Guide to Rocks and Minerals of Illinois
Granite is one of the most widespread intrusive (originating deep within the Earth) igneous rocks. Granite consists chiefly of feldspar and quartz with small amounts of biotite, muscovite, or hornblende. Most granite is light-colored, but it can be white, gray, yellow, pink, or deep red. The texture ranges from medium-grained to coarse-grained.
Granite pebbles or boulders are the most common igneous rocks found in glacial deposits in Illinois. These pebbles and boulders are not native to the state but were brought here by the glacial ice sheets that advanced southward across Canada to cover much of the northern United States during Pleistocene time.
Granite is used extensively as building stone. Native Precambrian granitic rock lies at great depths beneath the state and has been recovered from oil test drillings along the western, northern, and southern margins of Illinois.
Gabbro is another intrusive igneous rock, but it is heavier and darker than granite. Gabbro is composed mainly of feldspar and dark iron-bearing minerals such as amphibole or pyroxene that give the rock a dark color. It is coarse-grained and contains very little or no quartz.
Mineral crystals in gabbro are especially tightly interlocked, making the rock very difficult to break. Weathered gabbro is a rusty color on the surface, because the iron minerals in gabbro weather in the same way that a piece of metallic iron becomes coated with rust when left outdoors.
Like other igneous rocks found near the surface in Illinois, gabbro was carried into Illinois by the glaciers and deposited as glacial debris.
Porphyry is an igneous rock identified by its texture rather than its mineral content, which is variable. Large, distinct crystals—called phenocrysts—of minerals are embedded in a matrix of fine-grained rock. The phenocrysts, commonly feldspar, formed before the main molten mass of the rock crystalized.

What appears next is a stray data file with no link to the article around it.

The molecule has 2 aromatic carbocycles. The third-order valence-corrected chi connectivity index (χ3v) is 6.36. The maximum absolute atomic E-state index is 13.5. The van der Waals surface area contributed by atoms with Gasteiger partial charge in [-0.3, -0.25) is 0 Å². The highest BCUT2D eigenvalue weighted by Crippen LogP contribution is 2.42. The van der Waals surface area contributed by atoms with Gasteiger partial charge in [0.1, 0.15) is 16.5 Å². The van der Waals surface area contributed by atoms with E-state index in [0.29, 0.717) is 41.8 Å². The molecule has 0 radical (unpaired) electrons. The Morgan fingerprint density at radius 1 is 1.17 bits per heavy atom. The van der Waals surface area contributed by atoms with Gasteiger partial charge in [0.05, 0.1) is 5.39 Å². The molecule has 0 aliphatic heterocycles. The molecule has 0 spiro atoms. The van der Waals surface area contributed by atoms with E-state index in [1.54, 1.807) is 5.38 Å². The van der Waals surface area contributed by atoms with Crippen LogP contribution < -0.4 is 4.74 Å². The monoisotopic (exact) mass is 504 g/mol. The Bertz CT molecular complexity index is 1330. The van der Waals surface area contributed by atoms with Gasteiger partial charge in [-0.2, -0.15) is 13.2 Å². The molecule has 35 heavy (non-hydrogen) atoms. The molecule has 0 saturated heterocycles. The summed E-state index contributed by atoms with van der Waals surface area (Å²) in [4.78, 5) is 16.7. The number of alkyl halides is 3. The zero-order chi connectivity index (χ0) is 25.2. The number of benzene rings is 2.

Any igneous rock may have a porphyritic variety, such as granite porphyry, rhyolite porphyry, or basalt porphyry although porphyries are most likely to form in association with fine-grained igneous rocks.
Porphyry is found in Illinois only in glacial drift.
Worldwide, basalt is one of the most widely distributed extrusive volcanic rocks. This rock is composed of pyroxene, feldspar, magnetite (an iron ore), and in some instances olivine, biotite, and hornblende. The dark green, gray, or black color is due to the dark minerals that make up much of the rock. The minerals in basalt are fine-grained and closely packed together. Phenocrysts of olivine, pyroxene, and hornblende may be present. Basalt is easily identified by its dark color and fine-grained texture.
The glaciers brought basalt into Illinois along with other igneous rocks.
Lamprophyre is the only igneous rock native to Illinois that crops out at the surface. It is found as dikes (irregular veins) or sills (thin roughly horizontal sheets) that were formed when molten rock from deeper in the Earth intruded into cracks and fissures in the bedrock of southeastern Illinois in Hardin, Pope, Gallatin, and Saline Counties.
Lamprophyre ranges from very fine-grained to medium-grained rock and has an even texture. It is dark gray to greenish gray, depending on the minerals present, and weathers to a distinctive brown to tan color. In general, lamprophyre is composed of biotite, hornblende, and pyroxene; little or no feldspar or quartz is present.
Rocks and Minerals of Illinois Table of Contents
The printed version of Guide to Rocks and Minerals in Illinois can be purchased from the Shop ISGS Web site.
Updated 11/02/2011 SLD